CalTech Researchers Find a Toggle Switch for Mouse, and Perhaps Human, Aggression

Careful, He Could Be Aggressive

Rama via Wikimedia

When it comes to studying human consciousness, techniques can range from the objectively scientific to the pseudo-scientific to the very abstract. After all, the complex processes happening inside the human brain are very hard to observe and define. But researchers experimenting with the molecular biology of mice--whose cognitive function and nervous system physiology is quite similar to our own--have located the brain's trigger for aggression in mice, unlocking a series of seriously interesting insights into our own minds.

At the center of these findings is a cluster of cells in the hypothalamus, specifically in the ventromedial hypothalamus (VMH), an area that previous studies have associated with sexual behaviors (for a longer, more detailed account, we highly recommend clicking through to SciAm's story on this). With the help of a "sexually experienced" male mouse that is also known for being quite territorial, a team of CalTech researchers was able to get a firm scientific grip on the role of the VMH in aggression as well as sexual behaviors.

That may sound somewhat intuitive, but the way it came about is perfectly fascinating, mainly because the researchers found that while the urges to fight and to mate come from the same part of the brain, they come from intermingled yet separate clusters of neurons in the VMH. Overlap was only something like 20 percent.

The researchers made this discovery by inserting electrodes near the VMH and listening in during several mouse-to-mouse encounters. In some cases, they would introduce a sexually receptive female into their test subject's cage, at which point mating would ensue. In other instances, they would introduce another male, leading to violence. And they found that generally the brain can make love or make war, but it can't really do both at the same time; there is an interplay between the two actions, but for the most part different neurons light up for each activity (and the neurons that initiate the other are suppressed).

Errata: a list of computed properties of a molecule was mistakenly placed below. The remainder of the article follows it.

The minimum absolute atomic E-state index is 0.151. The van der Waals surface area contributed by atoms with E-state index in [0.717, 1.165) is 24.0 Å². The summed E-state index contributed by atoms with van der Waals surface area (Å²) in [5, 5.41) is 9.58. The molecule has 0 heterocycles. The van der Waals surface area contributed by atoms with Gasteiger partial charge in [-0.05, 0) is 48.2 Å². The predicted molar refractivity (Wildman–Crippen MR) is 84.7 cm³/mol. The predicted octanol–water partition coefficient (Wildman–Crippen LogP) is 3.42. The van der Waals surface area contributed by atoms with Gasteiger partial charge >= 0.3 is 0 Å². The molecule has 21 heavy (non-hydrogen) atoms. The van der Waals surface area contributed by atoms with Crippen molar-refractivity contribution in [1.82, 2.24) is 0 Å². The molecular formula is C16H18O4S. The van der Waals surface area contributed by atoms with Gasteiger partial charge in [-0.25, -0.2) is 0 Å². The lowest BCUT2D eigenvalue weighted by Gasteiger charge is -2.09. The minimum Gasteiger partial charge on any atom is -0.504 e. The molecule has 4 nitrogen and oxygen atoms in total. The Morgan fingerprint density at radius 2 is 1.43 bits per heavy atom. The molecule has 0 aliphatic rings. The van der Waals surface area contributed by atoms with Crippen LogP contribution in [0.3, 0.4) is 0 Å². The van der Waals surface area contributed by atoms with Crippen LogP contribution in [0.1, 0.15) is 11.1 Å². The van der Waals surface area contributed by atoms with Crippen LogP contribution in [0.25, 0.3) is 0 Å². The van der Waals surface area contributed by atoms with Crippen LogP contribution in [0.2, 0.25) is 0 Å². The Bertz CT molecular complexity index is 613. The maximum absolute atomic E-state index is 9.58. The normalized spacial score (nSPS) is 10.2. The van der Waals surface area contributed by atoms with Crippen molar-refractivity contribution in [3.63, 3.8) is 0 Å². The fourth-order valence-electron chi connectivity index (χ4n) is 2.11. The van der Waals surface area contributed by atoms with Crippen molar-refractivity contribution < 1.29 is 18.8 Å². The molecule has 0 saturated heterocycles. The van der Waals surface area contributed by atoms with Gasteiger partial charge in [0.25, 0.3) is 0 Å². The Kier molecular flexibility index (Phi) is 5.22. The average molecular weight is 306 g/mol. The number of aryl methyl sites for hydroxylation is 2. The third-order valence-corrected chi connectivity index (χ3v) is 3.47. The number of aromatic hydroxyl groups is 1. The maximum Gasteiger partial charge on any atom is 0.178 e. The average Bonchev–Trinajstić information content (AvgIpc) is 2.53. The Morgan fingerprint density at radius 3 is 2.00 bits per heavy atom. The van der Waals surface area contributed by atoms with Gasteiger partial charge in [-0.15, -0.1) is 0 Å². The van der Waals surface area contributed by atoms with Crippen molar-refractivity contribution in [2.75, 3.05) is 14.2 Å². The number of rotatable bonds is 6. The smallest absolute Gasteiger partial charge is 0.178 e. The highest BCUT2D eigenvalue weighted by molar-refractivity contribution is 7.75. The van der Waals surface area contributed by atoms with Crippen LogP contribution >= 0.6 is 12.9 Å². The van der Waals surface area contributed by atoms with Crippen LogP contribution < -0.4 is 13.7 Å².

But even more interestingly, the researchers found that aggression is triggered by a specific tangle of neurons. By inserting a bunch of custom-made viruses carrying a modified piece of DNA into the mouse's brain, the researchers were able to make this region photosensitive to blue light. In other words, the researchers could now turn it on and off like a switch. With their blue light switched on, the researchers found that no matter what they put in the cage or what kind of threat it represented--another male mouse, a female mouse, an anesthetized mouse, a dummy--their test subject would attack indiscriminately.

The opposite also held. By silencing that nerve cluster, the researchers could render their mouse non-aggressive, even in the presence of a threatening male.

The point being, aggression and the violence it often spawns seems to be controlled by a specific cluster of neurons. This of course has implications for human behavior as well, helping to explain sudden explosions of aggression and violence that seem to be triggered by nothing at all. It could explain why some people can control themselves, and others fly off the handle--occasionally with disastrous or tragic results. Click through below for a more thorough explanation of the science behind this, we promise it's not too long a read.